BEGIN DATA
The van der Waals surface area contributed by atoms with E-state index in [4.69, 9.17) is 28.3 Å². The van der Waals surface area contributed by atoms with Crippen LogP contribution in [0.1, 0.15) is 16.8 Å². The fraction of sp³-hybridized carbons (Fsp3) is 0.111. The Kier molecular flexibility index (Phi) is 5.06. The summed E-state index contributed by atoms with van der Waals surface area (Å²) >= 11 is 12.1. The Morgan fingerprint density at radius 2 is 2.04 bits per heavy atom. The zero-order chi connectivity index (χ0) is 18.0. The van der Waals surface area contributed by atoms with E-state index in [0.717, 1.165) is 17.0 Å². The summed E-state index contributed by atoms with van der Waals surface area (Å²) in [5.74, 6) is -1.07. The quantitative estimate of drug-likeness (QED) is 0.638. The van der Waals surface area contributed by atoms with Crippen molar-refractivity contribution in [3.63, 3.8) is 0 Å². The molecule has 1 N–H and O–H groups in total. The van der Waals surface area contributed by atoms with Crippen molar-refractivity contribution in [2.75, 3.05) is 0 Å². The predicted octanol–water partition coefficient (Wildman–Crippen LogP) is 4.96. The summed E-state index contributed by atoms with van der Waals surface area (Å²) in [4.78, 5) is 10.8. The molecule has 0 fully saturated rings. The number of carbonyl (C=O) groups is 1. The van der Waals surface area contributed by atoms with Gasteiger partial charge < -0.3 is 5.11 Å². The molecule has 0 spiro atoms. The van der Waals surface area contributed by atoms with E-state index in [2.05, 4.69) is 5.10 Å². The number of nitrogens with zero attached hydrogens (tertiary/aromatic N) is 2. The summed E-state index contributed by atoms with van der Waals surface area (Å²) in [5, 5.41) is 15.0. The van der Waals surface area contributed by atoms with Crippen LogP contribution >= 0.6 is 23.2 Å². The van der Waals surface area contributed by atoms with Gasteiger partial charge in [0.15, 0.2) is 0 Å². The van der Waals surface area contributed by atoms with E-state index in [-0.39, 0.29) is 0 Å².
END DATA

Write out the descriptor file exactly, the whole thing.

The van der Waals surface area contributed by atoms with E-state index in [4.69, 9.17) is 28.3 Å². The van der Waals surface area contributed by atoms with Crippen LogP contribution in [0.1, 0.15) is 16.8 Å². The fraction of sp³-hybridized carbons (Fsp3) is 0.111. The Kier molecular flexibility index (Phi) is 5.06. The summed E-state index contributed by atoms with van der Waals surface area (Å²) >= 11 is 12.1. The Morgan fingerprint density at radius 2 is 2.04 bits per heavy atom. The zero-order chi connectivity index (χ0) is 18.0. The van der Waals surface area contributed by atoms with E-state index in [0.717, 1.165) is 17.0 Å². The summed E-state index contributed by atoms with van der Waals surface area (Å²) in [5.74, 6) is -1.07. The quantitative estimate of drug-likeness (QED) is 0.638. The van der Waals surface area contributed by atoms with Crippen molar-refractivity contribution in [3.63, 3.8) is 0 Å². The molecule has 1 N–H and O–H groups in total. The van der Waals surface area contributed by atoms with Crippen molar-refractivity contribution in [2.75, 3.05) is 0 Å². The predicted octanol–water partition coefficient (Wildman–Crippen LogP) is 4.96. The summed E-state index contributed by atoms with van der Waals surface area (Å²) in [4.78, 5) is 10.8. The molecule has 0 fully saturated rings. The number of carbonyl (C=O) groups is 1. The van der Waals surface area contributed by atoms with Gasteiger partial charge < -0.3 is 5.11 Å². The molecule has 0 spiro atoms. The van der Waals surface area contributed by atoms with E-state index in [2.05, 4.69) is 5.10 Å². The number of nitrogens with zero attached hydrogens (tertiary/aromatic N) is 2. The summed E-state index contributed by atoms with van der Waals surface area (Å²) in [5, 5.41) is 15.0. The van der Waals surface area contributed by atoms with Crippen LogP contribution >= 0.6 is 23.2 Å². The van der Waals surface area contributed by atoms with Gasteiger partial charge in [0.15, 0.2) is 0 Å². The van der Waals surface area contributed by atoms with E-state index in [-0.39, 0.29) is 0 Å².